I’m sure you’ll agree that getting back to the “normal” lifestyle that we all deserve is nice. I enjoy seeing friends and relatives again. In doing so, I’m getting asked a lot of questions about oil life and tires since some people have relied less on their vehicles during COVID-19. You may have similar questions now that you’re back behind the wheel again. I can provide some advice to help you make sense of these two critical items.
Because I’m known as the “oil guy,” one question I often get asked is: why do I need to change my oil if I’m not driving as much? Well, today’s engines give us more horsepower (way more) and burn less fuel (way less) than ever. Motor oil plays a fundamental role in this, and just because our vehicles have been sitting for a few months doesn’t necessarily mean the oil can last a few months more.
Due to lack of driving, unburned fuel and condensation build up in the oil and on critical engine parts because it is not bring burned off. Fuel can thin oil, which is not good. I always tell my family and friends to check their owner’s manual or the electronic oil meter on their vehicle. If it tells you that your oil life is low or if you surpass the six-month time interval for oil changes, it’s important to get it changed. For around $100, it is the cheapest maintenance (by far) you can do on your vehicle. Oil change maintenance will pay off for years of driving!
I also get a lot of questions about tire pressures, especially now that we are getting into cooler months. Your car will probably tell you that your tire pressure is low once temperatures start to dip below 10 degrees. If that happens, a tire pressure light will come on in your vehicle, indicating pressure is low in one of your tires. That is somewhat normal, as air compresses in the cold and some air is lost through the tire and wheel assembly process.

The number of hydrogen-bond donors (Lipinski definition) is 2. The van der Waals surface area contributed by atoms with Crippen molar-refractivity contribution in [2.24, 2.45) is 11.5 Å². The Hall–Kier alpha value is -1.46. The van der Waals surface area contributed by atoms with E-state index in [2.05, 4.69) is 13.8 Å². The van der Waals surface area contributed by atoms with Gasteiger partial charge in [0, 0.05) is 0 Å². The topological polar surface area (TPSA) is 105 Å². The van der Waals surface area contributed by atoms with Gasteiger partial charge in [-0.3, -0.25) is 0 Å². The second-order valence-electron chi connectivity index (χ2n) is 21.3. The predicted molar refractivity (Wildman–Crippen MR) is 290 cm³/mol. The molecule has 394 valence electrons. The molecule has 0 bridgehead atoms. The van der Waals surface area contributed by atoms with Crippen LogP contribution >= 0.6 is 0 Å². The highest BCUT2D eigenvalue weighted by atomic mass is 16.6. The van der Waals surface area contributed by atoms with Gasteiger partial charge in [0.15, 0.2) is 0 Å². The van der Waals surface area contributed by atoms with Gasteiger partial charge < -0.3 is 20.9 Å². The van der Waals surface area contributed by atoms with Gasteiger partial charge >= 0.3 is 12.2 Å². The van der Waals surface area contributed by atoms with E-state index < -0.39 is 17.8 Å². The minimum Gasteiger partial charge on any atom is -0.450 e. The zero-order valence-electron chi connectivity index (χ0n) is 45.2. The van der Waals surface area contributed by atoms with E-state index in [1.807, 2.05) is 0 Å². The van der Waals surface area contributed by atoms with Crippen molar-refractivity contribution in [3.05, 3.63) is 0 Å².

I suggest checking your tire pressures every week during seasonal transitions (summer to fall, fall to winter) or whenever your vehicle’s tire monitoring system tells you to check them. If your vehicle has its original sized rims and tires, you should always set your tire pressure to the vehicle manufacturer’s specifications. These can be found in your owner’s manual, on the tire placard on the inside of your driver’s side door, or inside your gas filler door. Make sure you try to maintain tire pressures, so you stay safe and get the best life out of your tires.
I won’t want you out in the cold, paying money to figure this out. If you need help with your tire pressures, don’t throw a loonie in the air machine at the gas station. Instead, drive into your local Jiffy Lube®, and we’ll adjust them at no charge; that’s part of our service to our loyal customers.
If you are a regular with us, it will be good to see you again. If you are new to us, welcome! We hope we have earned your trust as your maintenance spot in town.
Enjoy the changing seasons and be safe.